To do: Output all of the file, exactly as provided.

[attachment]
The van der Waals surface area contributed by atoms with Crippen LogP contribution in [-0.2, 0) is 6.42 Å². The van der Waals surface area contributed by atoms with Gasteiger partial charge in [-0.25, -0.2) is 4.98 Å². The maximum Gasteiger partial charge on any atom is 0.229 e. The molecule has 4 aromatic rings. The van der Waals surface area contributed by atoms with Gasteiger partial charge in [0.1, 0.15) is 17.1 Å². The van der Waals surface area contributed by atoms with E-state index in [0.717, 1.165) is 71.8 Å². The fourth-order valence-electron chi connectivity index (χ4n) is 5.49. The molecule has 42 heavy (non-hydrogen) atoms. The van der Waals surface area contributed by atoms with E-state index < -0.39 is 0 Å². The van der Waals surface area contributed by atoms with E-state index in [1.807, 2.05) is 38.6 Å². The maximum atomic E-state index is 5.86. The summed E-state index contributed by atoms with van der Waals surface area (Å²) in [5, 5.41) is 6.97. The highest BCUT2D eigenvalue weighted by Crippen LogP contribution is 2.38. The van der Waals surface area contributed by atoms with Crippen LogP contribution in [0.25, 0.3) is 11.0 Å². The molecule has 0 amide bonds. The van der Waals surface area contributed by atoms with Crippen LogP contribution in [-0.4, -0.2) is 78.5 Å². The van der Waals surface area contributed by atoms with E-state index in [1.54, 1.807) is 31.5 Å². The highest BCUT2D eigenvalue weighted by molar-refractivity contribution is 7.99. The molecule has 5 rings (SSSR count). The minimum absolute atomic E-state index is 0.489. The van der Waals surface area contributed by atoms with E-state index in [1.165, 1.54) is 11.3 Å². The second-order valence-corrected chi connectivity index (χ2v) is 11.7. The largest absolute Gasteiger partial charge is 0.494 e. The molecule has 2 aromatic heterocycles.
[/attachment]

The van der Waals surface area contributed by atoms with Crippen LogP contribution in [-0.2, 0) is 6.42 Å². The van der Waals surface area contributed by atoms with Gasteiger partial charge in [-0.25, -0.2) is 4.98 Å². The maximum Gasteiger partial charge on any atom is 0.229 e. The molecule has 4 aromatic rings. The van der Waals surface area contributed by atoms with Gasteiger partial charge in [0.1, 0.15) is 17.1 Å². The van der Waals surface area contributed by atoms with E-state index in [0.717, 1.165) is 71.8 Å². The fourth-order valence-electron chi connectivity index (χ4n) is 5.49. The molecule has 42 heavy (non-hydrogen) atoms. The van der Waals surface area contributed by atoms with E-state index < -0.39 is 0 Å². The van der Waals surface area contributed by atoms with E-state index in [1.807, 2.05) is 38.6 Å². The maximum atomic E-state index is 5.86. The summed E-state index contributed by atoms with van der Waals surface area (Å²) in [5, 5.41) is 6.97. The highest BCUT2D eigenvalue weighted by Crippen LogP contribution is 2.38. The van der Waals surface area contributed by atoms with Crippen LogP contribution in [0.25, 0.3) is 11.0 Å². The molecule has 0 amide bonds. The van der Waals surface area contributed by atoms with Crippen LogP contribution in [-0.4, -0.2) is 78.5 Å². The van der Waals surface area contributed by atoms with E-state index in [1.54, 1.807) is 31.5 Å². The highest BCUT2D eigenvalue weighted by molar-refractivity contribution is 7.99. The molecule has 5 rings (SSSR count). The minimum absolute atomic E-state index is 0.489. The van der Waals surface area contributed by atoms with E-state index in [1.165, 1.54) is 11.3 Å². The second-order valence-corrected chi connectivity index (χ2v) is 11.7. The largest absolute Gasteiger partial charge is 0.494 e. The molecule has 2 aromatic heterocycles.